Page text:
Edmund Hartnack was a nineteenth-century German microscope maker who studied his craft in Berlin under Wilhelm Hirschmann. Few details about his life are known, but many fine examples of his work remain. In 1857, Hartnack joined the instrument-making firm of his uncle, Georges Oberhauser (1798–1868), which was based in Paris and enjoyed a reputation for high-quality products. In 1860, Hartnack was given full control of the firm, which began trading under his name. Due to the onset of the French-German war, Hartnack left France in 1870 and returned to Germany, settling in Potsdam. The Parisian branch of Hartnack’s business was run for a time by his partner, Adam Prazmowski, but was eventually absorbed by the Nachet instrument company.
Hartnack was considered a practical optician and is credited with several advances in the field. For instance, he reportedly made improvements to the drum-shaped microscope that allowed for better and more easily obtained oblique lighting. He was also one of the first instrument makers to include a substage condenser in his designs. Hartnack is perhaps best known, however, for the great improvements he made to water immersion lenses. This type of lens had been explored for practical use by both Sir David Brewster and Giovanni Amici, but only with partial success. One of the main problems with the earlier water immersion lenses apparently was their lack of a correction collar, a flaw that meant they could only obtain good spherical aberration correction when they were used in conjunction with a cover glass of a very exact thickness. When Hartnack combined the water immersion principle, however, with a correction collar, the image quality obtained with the lenses improved to such an extent that they were highly marketable. Hartnack began selling water immersion lenses fitted with correction collars around 1859, and they were very popular among Parisian researchers.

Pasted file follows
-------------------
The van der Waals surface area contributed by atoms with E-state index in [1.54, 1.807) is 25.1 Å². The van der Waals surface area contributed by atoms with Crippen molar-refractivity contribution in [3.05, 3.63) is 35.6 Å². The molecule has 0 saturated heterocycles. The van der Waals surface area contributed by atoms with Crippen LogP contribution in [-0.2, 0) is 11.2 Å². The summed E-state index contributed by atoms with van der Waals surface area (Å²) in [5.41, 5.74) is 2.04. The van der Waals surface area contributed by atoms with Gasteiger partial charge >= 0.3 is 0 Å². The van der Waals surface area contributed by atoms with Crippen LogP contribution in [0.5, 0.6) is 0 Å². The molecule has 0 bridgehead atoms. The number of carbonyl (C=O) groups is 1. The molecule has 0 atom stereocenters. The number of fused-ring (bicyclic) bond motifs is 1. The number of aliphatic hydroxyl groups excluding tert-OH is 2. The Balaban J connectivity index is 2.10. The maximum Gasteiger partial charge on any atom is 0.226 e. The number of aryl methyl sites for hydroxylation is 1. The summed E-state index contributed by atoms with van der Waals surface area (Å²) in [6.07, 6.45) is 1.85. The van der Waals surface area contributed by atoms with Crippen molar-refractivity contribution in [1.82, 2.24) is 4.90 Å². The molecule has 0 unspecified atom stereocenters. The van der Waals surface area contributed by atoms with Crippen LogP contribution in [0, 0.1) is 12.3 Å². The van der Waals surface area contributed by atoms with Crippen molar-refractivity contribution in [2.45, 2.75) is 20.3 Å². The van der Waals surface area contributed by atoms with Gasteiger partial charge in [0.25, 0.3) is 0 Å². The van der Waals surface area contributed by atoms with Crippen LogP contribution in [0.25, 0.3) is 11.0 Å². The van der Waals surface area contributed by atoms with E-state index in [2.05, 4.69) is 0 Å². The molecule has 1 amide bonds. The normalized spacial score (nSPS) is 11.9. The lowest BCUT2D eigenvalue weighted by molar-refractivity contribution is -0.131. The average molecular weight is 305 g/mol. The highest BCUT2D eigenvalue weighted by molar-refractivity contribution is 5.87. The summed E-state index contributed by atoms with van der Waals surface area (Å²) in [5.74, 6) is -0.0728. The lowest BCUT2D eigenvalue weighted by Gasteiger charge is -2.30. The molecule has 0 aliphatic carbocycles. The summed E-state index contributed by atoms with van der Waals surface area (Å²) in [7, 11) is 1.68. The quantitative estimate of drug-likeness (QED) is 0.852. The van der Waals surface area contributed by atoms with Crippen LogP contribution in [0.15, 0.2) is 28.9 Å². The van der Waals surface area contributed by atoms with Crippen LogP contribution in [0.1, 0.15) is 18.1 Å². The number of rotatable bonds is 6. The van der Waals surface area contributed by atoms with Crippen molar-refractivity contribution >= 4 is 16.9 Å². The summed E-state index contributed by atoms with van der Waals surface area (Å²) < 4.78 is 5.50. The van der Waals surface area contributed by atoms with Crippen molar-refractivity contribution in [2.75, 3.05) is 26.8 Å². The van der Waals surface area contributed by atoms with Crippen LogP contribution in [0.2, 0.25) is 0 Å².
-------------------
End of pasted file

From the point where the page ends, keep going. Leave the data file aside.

Jean-Baptiste Romé de l’Isle
Jean-Baptiste Romé de l’Isle was a French mineralogist who is best known as one of the founders of optical crystallography. He was born on August 26, 1736, in Gray, France. Little is known about his early life, but he was a member of the military and acted as an officer in the East Indies. Romé de l’Isle was captured by the English in 1761 and remained their prisoner for three years.
When Romé de l’Isle returned to France in 1764, he developed an interest in chemistry, followed by a passion for mineralogy. He cataloged several private collections and carried out a significant amount of research. Subsequent to years of careful measurements and crystal observations, he published Essal de Cristallographic in 1772. A second edition of the work, which is regarded as his major contribution, was published in three volumes as Cristallographie in 1783.
Within his works, Romé de l’Isle established that various shapes of crystals of the same natural or artificial substance are all closely related to each other. Measurements he took with a goniometer enabled him to determine that the angles between corresponding faces of a crystal are always the same, which is often described as the first law of crystallography. In addition, he demonstrated that these angles are a characteristic of mineral type, introduced the concept of truncation, and also enlarged the crystallographic vocabulary.
Romé de l’Isle died in Paris on March 7, 1790. However, through his remarkable efforts and those of other renowned eighteenth-century researchers, crystallography was elevated from a minor field of interest into a prominent science.